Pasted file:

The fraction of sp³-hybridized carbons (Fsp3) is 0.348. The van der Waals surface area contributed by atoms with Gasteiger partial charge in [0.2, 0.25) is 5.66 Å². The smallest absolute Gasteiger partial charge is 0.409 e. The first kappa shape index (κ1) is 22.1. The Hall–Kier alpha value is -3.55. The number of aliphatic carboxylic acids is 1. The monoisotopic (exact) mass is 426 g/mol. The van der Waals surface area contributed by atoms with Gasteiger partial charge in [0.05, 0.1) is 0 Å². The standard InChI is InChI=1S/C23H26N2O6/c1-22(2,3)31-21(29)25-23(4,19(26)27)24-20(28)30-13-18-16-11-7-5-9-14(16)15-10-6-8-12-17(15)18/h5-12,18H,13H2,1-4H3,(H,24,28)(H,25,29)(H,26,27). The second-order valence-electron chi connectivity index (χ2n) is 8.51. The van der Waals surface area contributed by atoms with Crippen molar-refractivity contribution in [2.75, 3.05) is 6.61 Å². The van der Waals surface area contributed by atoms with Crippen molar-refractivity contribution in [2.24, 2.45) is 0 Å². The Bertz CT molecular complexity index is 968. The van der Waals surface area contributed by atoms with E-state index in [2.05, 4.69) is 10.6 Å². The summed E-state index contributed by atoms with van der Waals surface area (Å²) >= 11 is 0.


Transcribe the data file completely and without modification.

The fraction of sp³-hybridized carbons (Fsp3) is 0.348. The van der Waals surface area contributed by atoms with Gasteiger partial charge in [0.2, 0.25) is 5.66 Å². The smallest absolute Gasteiger partial charge is 0.409 e. The first kappa shape index (κ1) is 22.1. The Hall–Kier alpha value is -3.55. The number of aliphatic carboxylic acids is 1. The monoisotopic (exact) mass is 426 g/mol. The van der Waals surface area contributed by atoms with Gasteiger partial charge in [0.05, 0.1) is 0 Å². The standard InChI is InChI=1S/C23H26N2O6/c1-22(2,3)31-21(29)25-23(4,19(26)27)24-20(28)30-13-18-16-11-7-5-9-14(16)15-10-6-8-12-17(15)18/h5-12,18H,13H2,1-4H3,(H,24,28)(H,25,29)(H,26,27). The second-order valence-electron chi connectivity index (χ2n) is 8.51. The van der Waals surface area contributed by atoms with Crippen molar-refractivity contribution in [2.75, 3.05) is 6.61 Å². The van der Waals surface area contributed by atoms with Crippen molar-refractivity contribution in [2.24, 2.45) is 0 Å². The Bertz CT molecular complexity index is 968. The van der Waals surface area contributed by atoms with E-state index in [2.05, 4.69) is 10.6 Å². The summed E-state index contributed by atoms with van der Waals surface area (Å²) >= 11 is 0.